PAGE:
The media is coming under a lot of scrutiny lately about how they are handling stories about the Clinton Foundation. We’ve been covering that story pretty heavily here at the Washington Monthly, with the latest entries from Paul Glastris, Martin Longman and myself.
At the center of much of the criticism is the New York Times – which is precisely why Paul Krugman’s column in that same newspaper yesterday stirred up such a storm. It wasn’t hard to figure out where at least one of his fingers was pointing when he wrote this:
True, there aren’t many efforts to pretend that Donald Trump is a paragon of honesty. But it’s hard to escape the impression that he’s being graded on a curve. If he manages to read from a TelePrompter without going off script, he’s being presidential. If he seems to suggest that he wouldn’t round up all 11 million undocumented immigrants right away, he’s moving into the mainstream. And many of his multiple scandals, like what appear to be clear payoffs to state attorneys general to back off investigating Trump University, get remarkably little attention.
Meanwhile, we have the presumption that anything Hillary Clinton does must be corrupt, most spectacularly illustrated by the increasingly bizarre coverage of the Clinton Foundation…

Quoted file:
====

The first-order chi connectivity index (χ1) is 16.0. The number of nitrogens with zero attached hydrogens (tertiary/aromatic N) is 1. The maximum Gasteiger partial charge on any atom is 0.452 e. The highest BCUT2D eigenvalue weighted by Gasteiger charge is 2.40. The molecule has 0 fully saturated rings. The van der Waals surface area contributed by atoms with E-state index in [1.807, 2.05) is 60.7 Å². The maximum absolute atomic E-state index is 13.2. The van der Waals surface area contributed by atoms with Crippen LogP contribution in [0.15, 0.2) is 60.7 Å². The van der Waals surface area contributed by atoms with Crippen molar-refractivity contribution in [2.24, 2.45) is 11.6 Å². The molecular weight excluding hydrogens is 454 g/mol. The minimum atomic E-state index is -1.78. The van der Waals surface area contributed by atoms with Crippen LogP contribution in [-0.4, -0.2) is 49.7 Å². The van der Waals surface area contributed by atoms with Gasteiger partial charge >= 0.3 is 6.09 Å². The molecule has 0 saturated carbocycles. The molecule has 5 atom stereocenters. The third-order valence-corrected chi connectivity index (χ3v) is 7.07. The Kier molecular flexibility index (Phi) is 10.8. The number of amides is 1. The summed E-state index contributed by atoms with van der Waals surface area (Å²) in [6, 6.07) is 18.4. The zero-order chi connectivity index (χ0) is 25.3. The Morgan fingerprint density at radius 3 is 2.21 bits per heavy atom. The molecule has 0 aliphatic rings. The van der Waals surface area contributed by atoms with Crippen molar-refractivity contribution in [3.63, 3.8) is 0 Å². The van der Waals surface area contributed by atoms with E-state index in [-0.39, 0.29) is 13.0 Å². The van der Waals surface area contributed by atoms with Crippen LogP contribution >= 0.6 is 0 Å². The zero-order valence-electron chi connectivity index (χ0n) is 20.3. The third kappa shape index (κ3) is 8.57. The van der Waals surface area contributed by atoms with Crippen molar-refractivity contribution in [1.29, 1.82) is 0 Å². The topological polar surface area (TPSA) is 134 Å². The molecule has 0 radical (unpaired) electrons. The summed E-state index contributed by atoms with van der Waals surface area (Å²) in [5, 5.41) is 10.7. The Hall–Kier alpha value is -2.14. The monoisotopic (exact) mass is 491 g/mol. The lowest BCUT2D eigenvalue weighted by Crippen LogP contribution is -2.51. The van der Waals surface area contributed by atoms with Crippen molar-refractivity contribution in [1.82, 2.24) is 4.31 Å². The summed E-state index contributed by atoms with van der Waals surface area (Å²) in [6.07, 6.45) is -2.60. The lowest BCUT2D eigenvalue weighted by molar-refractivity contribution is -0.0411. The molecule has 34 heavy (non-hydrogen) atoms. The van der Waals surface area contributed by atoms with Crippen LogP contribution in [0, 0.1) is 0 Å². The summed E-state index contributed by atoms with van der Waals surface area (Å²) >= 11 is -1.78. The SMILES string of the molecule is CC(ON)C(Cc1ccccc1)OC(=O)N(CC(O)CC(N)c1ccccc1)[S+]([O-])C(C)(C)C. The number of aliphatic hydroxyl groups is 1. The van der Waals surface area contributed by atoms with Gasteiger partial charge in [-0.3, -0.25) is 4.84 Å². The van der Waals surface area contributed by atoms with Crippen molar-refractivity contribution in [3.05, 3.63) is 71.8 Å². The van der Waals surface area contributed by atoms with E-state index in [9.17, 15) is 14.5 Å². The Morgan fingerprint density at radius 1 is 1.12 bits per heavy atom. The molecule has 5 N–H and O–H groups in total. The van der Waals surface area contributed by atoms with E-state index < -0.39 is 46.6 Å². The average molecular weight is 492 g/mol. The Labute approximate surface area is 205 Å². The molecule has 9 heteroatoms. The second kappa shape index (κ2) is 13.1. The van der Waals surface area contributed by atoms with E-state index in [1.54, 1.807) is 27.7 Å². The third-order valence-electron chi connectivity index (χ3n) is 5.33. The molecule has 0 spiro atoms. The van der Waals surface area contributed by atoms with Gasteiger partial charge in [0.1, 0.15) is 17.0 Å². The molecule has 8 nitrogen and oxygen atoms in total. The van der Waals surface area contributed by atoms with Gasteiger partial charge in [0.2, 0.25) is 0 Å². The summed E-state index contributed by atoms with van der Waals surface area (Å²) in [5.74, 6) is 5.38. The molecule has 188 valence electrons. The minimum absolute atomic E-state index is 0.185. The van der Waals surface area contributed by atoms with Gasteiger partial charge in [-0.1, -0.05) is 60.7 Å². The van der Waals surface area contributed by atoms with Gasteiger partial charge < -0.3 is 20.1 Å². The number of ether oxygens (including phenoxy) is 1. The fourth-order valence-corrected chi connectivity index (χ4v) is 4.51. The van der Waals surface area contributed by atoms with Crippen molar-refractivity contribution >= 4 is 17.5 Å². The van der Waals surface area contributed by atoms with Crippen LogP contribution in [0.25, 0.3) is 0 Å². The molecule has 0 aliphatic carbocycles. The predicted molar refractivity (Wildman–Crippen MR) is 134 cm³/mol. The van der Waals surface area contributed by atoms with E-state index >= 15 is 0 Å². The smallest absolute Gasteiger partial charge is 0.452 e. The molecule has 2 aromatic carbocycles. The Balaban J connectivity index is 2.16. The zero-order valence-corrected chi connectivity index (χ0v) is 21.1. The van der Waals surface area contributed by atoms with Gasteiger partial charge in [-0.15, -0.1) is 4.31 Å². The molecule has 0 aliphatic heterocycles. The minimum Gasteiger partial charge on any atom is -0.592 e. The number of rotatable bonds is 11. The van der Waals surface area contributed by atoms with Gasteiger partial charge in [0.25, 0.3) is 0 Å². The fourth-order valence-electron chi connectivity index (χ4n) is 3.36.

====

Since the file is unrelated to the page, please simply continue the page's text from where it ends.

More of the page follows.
So I would urge journalists to ask whether they are reporting facts or simply engaging in innuendo, and urge the public to read with a critical eye. If reports about a candidate talk about how something “raises questions,” creates “shadows,” or anything similar, be aware that these are all too often weasel words used to create the impression of wrongdoing out of thin air.
Tom Watson captured what’s going on with this tweet.
To be clear, Krugman’s column was an open letter to his publisher. He’s not alone inside #NYT in his horror, btw. https://t.co/vpN7tuBf7c
— Tom Watson (@tomwatson) September 5, 2016
But it was Krugman’s own tweet about his op-ed that was even more telling.
True fact: I was reluctant to write today’s col because I knew journos would hate it. But it felt like a moral duty https://t.co/ldee224frl
— Paul Krugman (@paulkrugman) September 5, 2016